The blocks of the 199 and 232 were both the same and had a 3.75-inch bore. The difference was in the stroke with a three-inch stroke on the 199 and a 3.5-inch stroke in the 232. However, the 199 would be replaced by the 232 as the small engine. The 258-CI (4.2-liters) with its 3.895-inch stroke and taller deck block appeared as the bigger engine choice. Unfortunately, it would eventually stop being sold due to the increase in emissions controls by 1979 while the 232 would be forced into smaller and smaller cars as both emissions and safety regulations made vehicles heavier and less powerful.
In 1971, an undersquare version of the AMC I6 came out as the 258-CI (4.2-liter). It featured the 3.75-inch bore and a 3.895-inch stroke, which made it undersquare. The 199 and 232 are both oversquare with larger bores than strokes. The 258 would remain carbureted until around 1980 to 1982 when it gained the AMC Computerized Engine Control (CEC).
1981 it gained lightweight parts such as the aluminum intake manifold and a plastic rocker arm cover. Its biggest change and weight savings came from the crankshaft. It went from 12 counterweights to four which reduced the engine’s weight by 20-pounds alone.
Mexican AMC I6s
Intertwined with the American produced AMC straight-sixes were two engines built by their Mexican subsidiary, Vehiculos Automotores Mexicanos (VAM). The VAM engines were made for their cars and were usually rebranded AMC vehicles like the VAM Gremlin (AMC Spirit), VAM Classic (AMC Matador), VAM American (AMC Rebel), and others. Theses were the 252 (4.1-liter) – a 3.91-inch bore version of the 232 – and the 282 (4.6-liter) – a 3.917-inch bore version of the 258.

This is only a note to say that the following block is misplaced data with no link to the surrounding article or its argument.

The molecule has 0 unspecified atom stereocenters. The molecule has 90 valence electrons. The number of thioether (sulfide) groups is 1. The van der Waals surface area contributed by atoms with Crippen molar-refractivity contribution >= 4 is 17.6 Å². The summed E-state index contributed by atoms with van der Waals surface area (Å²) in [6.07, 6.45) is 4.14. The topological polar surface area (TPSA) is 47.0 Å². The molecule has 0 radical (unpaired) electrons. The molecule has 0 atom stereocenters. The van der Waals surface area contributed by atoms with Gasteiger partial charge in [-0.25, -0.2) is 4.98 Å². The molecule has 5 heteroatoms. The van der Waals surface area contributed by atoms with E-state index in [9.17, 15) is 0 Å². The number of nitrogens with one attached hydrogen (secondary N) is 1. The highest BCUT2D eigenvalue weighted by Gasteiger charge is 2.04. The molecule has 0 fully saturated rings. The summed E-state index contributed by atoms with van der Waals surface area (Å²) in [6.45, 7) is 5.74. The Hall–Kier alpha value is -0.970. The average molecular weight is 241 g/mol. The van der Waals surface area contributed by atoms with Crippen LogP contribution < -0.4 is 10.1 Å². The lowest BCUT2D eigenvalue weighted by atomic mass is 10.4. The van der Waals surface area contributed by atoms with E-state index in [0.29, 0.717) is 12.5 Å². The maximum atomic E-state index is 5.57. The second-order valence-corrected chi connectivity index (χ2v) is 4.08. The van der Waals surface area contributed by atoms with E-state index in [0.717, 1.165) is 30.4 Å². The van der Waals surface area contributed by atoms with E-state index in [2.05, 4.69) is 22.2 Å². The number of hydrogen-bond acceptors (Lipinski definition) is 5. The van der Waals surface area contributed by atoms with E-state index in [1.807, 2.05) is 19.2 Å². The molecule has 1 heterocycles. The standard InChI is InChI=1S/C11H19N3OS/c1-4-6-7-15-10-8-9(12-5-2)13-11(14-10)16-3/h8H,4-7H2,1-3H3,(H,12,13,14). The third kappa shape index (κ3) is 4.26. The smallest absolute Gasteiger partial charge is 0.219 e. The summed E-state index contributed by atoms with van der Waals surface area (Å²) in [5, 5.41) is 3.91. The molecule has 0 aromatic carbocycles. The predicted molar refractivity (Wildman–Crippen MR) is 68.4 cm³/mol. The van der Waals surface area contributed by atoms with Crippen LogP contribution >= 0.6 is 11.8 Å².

The 252 produced 170-horsepower (gross horsepower, mind you, as they were still using that rating system until 1979 instead of using SAE net ratings) with 240-lb-ft of torque while the 282 would produce 200-GHP/280-torque in 1971 to 1973, 132-NHP (net horsepower)/216-torque in 1979 to 1981, 172-NHP/225-torque 1980 to 1981, and finally 129-NHP/218-torque in 1982 to 1983 engines.
It took only 26 months for AMC to develop the engine that YJ, XJ, ZJ, WJ, and TJ owners covet (well, unless there was a V8 model choice). It was the 242-CI or the 4.0. It would weight about a pound more than the 258 despite using lighter materials used. However, most of this was out of a need to make it as robust as possible – like using 15 bolts to secure the aluminum valve cover.
The 4.0 used a 3.875-inch bore with a 3.414 stroke but used the 6.125-inch connecting rod length like the 199. It was such a good engine from the start that it was the only engine retained by Chrysler when it finally bought out AMC.
This is the better-known six-cylinder engine that most XJ Cherokee buyers look for or plan on swapping in later. You can’t blame them. 1987 to 1990 engines produced 177-horsepower but put out 224-lb-ft of torque out of the box, later models from 1991 to 2006 would produce 190-horsepower and 225- to 235-lb-ft of torque.